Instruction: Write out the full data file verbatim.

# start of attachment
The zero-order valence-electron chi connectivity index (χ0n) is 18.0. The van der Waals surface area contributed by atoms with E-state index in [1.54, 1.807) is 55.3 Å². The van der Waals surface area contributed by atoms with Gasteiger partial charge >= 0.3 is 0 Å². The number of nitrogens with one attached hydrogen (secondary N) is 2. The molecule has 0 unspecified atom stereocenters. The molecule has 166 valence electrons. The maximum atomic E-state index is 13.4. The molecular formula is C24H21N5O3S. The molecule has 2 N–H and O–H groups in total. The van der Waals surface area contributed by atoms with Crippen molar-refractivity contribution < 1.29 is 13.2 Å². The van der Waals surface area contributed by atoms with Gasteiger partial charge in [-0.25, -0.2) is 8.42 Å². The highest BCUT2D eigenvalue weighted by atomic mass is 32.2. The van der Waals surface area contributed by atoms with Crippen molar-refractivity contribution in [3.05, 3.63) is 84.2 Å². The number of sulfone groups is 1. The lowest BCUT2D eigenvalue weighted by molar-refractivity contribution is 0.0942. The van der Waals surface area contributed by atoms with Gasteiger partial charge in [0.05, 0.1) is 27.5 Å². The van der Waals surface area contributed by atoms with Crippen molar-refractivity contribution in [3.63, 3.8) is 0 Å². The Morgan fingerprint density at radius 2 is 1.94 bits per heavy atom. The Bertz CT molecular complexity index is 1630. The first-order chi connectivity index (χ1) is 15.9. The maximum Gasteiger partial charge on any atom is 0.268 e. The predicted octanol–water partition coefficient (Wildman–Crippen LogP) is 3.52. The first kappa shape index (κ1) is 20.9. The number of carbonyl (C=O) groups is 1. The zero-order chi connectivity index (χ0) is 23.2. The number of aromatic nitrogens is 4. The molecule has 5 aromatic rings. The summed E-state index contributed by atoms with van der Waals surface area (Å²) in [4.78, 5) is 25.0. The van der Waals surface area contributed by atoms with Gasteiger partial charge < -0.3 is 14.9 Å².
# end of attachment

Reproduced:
The zero-order valence-electron chi connectivity index (χ0n) is 18.0. The van der Waals surface area contributed by atoms with E-state index in [1.54, 1.807) is 55.3 Å². The van der Waals surface area contributed by atoms with Gasteiger partial charge >= 0.3 is 0 Å². The number of nitrogens with one attached hydrogen (secondary N) is 2. The molecule has 0 unspecified atom stereocenters. The molecule has 166 valence electrons. The maximum atomic E-state index is 13.4. The molecular formula is C24H21N5O3S. The molecule has 2 N–H and O–H groups in total. The van der Waals surface area contributed by atoms with Crippen molar-refractivity contribution < 1.29 is 13.2 Å². The van der Waals surface area contributed by atoms with Gasteiger partial charge in [-0.25, -0.2) is 8.42 Å². The highest BCUT2D eigenvalue weighted by atomic mass is 32.2. The van der Waals surface area contributed by atoms with Crippen molar-refractivity contribution in [3.05, 3.63) is 84.2 Å². The number of sulfone groups is 1. The lowest BCUT2D eigenvalue weighted by molar-refractivity contribution is 0.0942. The van der Waals surface area contributed by atoms with Gasteiger partial charge in [0.05, 0.1) is 27.5 Å². The van der Waals surface area contributed by atoms with Crippen molar-refractivity contribution in [3.63, 3.8) is 0 Å². The Morgan fingerprint density at radius 2 is 1.94 bits per heavy atom. The Bertz CT molecular complexity index is 1630. The first-order chi connectivity index (χ1) is 15.9. The maximum Gasteiger partial charge on any atom is 0.268 e. The predicted octanol–water partition coefficient (Wildman–Crippen LogP) is 3.52. The first kappa shape index (κ1) is 20.9. The number of carbonyl (C=O) groups is 1. The zero-order chi connectivity index (χ0) is 23.2. The number of aromatic nitrogens is 4. The molecule has 5 aromatic rings. The summed E-state index contributed by atoms with van der Waals surface area (Å²) in [4.78, 5) is 25.0. The van der Waals surface area contributed by atoms with Gasteiger partial charge < -0.3 is 14.9 Å².